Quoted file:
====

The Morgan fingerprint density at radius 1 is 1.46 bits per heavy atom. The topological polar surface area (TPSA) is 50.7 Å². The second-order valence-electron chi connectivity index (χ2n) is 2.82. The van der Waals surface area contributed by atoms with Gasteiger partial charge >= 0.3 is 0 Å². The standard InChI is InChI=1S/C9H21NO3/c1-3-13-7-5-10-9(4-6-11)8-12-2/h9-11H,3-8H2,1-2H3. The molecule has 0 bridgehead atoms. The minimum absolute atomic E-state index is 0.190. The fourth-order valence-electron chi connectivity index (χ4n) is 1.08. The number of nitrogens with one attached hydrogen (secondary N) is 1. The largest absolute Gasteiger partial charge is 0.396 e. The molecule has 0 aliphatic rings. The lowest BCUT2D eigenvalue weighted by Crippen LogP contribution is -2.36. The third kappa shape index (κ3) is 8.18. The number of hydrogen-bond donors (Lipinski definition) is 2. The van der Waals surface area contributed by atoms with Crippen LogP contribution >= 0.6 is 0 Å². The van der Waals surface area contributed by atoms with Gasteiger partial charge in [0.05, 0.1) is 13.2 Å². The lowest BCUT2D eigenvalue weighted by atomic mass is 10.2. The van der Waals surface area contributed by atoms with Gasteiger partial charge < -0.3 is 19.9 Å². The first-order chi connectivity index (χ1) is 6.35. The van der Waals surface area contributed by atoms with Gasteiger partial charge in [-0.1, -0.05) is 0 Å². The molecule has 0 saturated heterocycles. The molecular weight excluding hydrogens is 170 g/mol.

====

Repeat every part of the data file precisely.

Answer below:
The Morgan fingerprint density at radius 1 is 1.46 bits per heavy atom. The topological polar surface area (TPSA) is 50.7 Å². The second-order valence-electron chi connectivity index (χ2n) is 2.82. The van der Waals surface area contributed by atoms with Gasteiger partial charge >= 0.3 is 0 Å². The standard InChI is InChI=1S/C9H21NO3/c1-3-13-7-5-10-9(4-6-11)8-12-2/h9-11H,3-8H2,1-2H3. The molecule has 0 bridgehead atoms. The minimum absolute atomic E-state index is 0.190. The fourth-order valence-electron chi connectivity index (χ4n) is 1.08. The number of nitrogens with one attached hydrogen (secondary N) is 1. The largest absolute Gasteiger partial charge is 0.396 e. The molecule has 0 aliphatic rings. The lowest BCUT2D eigenvalue weighted by Crippen LogP contribution is -2.36. The third kappa shape index (κ3) is 8.18. The number of hydrogen-bond donors (Lipinski definition) is 2. The van der Waals surface area contributed by atoms with Crippen LogP contribution >= 0.6 is 0 Å². The van der Waals surface area contributed by atoms with Gasteiger partial charge in [0.05, 0.1) is 13.2 Å². The lowest BCUT2D eigenvalue weighted by atomic mass is 10.2. The van der Waals surface area contributed by atoms with Gasteiger partial charge < -0.3 is 19.9 Å². The first-order chi connectivity index (χ1) is 6.35. The van der Waals surface area contributed by atoms with Gasteiger partial charge in [-0.1, -0.05) is 0 Å². The molecule has 0 saturated heterocycles. The molecular weight excluding hydrogens is 170 g/mol.